If you’ve ever struggled with finding the motivation to practice yoga at home – I hear you! This blog is going to give you 6 actionable steps you can take to help you build the consistent yoga practice you’ve been wanting, but struggling to create. Forget motivation – we’re going to be talking about creating HABITS. Here are my 6 tips to create consistent habits that build your at home yoga practice.
- Find a Trigger
What do I mean by this? One of the best ways to start a new habit is to pair it with something you always do. So for example, if I want to start a meditation practice before sleep, I might pair it with something I always do before sleep, like brush my teeth. So I’ll say to myself, “every night after I brush my teeth, I will meditate for 5 minutes.”
I’ve mentioned Jame’s Clear before (head to this blog post about fixing your posture and flexibility if you want more on him), but he is like the king of habit formation in my opinion. The formula he suggests for this is:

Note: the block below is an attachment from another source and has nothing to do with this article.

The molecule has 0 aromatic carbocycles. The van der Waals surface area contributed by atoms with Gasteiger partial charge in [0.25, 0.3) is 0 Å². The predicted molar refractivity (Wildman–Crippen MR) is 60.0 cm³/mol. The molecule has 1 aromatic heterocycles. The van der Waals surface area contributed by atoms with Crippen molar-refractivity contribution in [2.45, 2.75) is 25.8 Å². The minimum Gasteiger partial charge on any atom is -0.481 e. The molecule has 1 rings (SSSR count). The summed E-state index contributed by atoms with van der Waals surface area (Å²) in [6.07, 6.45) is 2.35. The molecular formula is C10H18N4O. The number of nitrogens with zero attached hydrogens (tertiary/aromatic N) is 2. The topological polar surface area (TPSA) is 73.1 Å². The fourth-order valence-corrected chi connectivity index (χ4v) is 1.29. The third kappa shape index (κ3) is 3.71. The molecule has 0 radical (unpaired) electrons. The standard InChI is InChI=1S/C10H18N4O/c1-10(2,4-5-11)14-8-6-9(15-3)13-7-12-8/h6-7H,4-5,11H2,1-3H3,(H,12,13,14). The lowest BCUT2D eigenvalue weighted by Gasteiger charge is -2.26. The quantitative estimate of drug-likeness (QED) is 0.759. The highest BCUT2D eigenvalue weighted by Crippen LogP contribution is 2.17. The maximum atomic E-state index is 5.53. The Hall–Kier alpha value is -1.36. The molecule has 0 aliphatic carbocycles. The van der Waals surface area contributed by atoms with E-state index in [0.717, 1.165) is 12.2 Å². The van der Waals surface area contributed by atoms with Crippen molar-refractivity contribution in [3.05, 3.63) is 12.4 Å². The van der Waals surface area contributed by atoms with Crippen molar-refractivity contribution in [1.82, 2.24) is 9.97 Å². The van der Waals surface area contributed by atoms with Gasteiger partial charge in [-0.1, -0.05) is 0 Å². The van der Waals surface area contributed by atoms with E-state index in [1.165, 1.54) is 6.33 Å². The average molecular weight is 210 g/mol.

“When situation X arises, I will perform response Y.”
An additional element that helps cement this habit formation process is adding a time and location to where you will perform said habit. So the formula for this might look like:
“When situation X arises, I will perform response Y at [TIME] in [LOCATION]”
Basically the more specific you can be, the more likely you are to create and maintain this habit.
So within the context of starting or continuing a yoga practice, your sentence might look like this:
“When stress arises, I will do a child’s pose”
Sometimes just starting by doing 1 simple thing that takes up little time will lead you to continue to do more because it feels good and is helping. Often times starting is the hardest part.
If you want to be more specific like the second example, your sentence could look like:
“After breakfast, I will do 10 minutes of yoga at 8am every Monday Wednesday and Friday in my living room.”
James Clear explains why this is helpful in his book Atomic Habits (which if you haven’t read this yet, go out and get yourself a copy because it is amazing). He says,